Mortgage giants Freddie Macand Fannie Maewill only purchase or guarantee loans within a set limit for every county in the US. This cap is called the conforming loan limit. So what happens when the home you’re interested in comes with an expensive price tag?
Consider a Jumbo Mortgage
For most counties in the country, the maximum conforming limit for a single-family property is $424,100 while for high-cost areas, the limit is capped at $636,150. If you wish to obtain a mortgage for a property that exceeds the loan limit for your region, that mortgage is considered a jumbo loan.
These are risky loans, given that they are not secured by Freddie Mac or Fannie Mae. So for jumbo loan lenders to ensure that their interests and their investments are protected, their jumbo mortgage products usually come with stricter qualifications and requirements. They may also come with higher interest rates, require larger down payments, and have higher costs of closing than their conforming loan counterparts.
The good thing about these mortgages, however, is that the borrower may not require the borrower to carry a private mortgage insurance.
So who are good candidates for a jumbo loan?
If you have good credit score, low debt-to-income ratio, have a stable source of large incomes but have not saved enough money to pay for the house in cash or to pay for a larger down payment, a jumbo mortgage can be a great way to acquire the home you want, especially properties in the high-end market.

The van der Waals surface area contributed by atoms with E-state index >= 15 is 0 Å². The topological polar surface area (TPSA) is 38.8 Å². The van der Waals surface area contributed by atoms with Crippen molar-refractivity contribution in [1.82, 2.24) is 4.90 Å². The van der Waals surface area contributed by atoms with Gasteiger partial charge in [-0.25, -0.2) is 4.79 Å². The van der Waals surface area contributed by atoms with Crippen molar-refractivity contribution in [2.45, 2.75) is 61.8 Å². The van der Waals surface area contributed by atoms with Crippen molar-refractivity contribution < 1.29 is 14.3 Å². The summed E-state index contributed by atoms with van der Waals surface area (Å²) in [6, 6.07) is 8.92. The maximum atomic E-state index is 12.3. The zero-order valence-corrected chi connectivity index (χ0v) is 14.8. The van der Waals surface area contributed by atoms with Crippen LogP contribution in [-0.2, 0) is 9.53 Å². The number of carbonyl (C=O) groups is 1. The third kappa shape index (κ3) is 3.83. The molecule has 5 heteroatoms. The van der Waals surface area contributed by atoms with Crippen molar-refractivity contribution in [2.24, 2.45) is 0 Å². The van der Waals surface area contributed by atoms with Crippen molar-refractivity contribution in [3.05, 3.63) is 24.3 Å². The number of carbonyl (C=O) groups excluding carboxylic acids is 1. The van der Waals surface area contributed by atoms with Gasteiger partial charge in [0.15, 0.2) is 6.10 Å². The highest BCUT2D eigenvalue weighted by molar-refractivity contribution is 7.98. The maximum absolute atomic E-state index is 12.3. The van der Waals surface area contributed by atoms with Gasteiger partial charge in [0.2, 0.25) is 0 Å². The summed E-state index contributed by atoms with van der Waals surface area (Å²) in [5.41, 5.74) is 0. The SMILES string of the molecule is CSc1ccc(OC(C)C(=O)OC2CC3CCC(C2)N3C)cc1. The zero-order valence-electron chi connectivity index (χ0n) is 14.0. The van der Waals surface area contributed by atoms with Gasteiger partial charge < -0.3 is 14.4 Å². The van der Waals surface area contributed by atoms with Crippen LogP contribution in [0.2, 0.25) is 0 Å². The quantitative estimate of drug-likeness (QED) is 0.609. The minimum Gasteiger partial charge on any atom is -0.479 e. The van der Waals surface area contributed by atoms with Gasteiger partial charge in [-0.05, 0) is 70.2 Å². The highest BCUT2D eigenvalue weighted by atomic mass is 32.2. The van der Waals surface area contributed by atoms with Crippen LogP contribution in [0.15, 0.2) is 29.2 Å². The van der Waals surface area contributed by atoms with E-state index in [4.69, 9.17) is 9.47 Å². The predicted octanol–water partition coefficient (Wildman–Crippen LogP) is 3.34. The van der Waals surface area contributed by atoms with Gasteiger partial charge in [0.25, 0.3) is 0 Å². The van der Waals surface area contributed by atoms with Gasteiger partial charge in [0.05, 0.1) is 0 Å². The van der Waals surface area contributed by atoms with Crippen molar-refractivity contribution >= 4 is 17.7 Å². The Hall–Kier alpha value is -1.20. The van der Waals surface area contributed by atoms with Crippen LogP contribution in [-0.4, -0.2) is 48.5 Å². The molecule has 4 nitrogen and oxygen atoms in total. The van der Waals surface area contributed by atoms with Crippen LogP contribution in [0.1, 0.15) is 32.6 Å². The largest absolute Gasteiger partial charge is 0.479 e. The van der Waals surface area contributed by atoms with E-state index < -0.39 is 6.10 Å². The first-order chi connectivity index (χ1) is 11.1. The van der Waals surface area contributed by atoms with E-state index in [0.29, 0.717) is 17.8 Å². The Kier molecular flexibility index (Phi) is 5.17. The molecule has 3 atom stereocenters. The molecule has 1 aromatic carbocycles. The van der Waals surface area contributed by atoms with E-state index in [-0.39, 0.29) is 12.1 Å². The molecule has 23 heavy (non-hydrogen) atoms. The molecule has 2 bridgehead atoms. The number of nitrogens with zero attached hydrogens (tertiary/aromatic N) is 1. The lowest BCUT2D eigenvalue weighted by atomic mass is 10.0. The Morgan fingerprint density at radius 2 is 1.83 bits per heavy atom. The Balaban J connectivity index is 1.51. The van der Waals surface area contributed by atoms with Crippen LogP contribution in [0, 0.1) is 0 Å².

The nature of jumbo mortgages
Just like conforming loans, a jumbo mortgage can come with a fixed-rate or adjustable-rate option, and can be used for diverse properties inclusive of investment properties, vacation properties, as well as for primary and secondary mortgages, among others.
Even though the market has shown signs of loosening guidelines, it’s still rough in choosing people to gain access to credit, much more with a risky loan such as a jumbo mortgage. However, qualifying for one can be a breeze if you adequately prepare. Check your score beforehand, make sure your DTI ratio is manageable – typically less than 43 percent, and have enough liquid reserves in your account to cover for at least 2 years worth of mortgage payments. This not only secures the lender, but also gives you peace of mind that you have you are in the right position to take responsibility for your investment.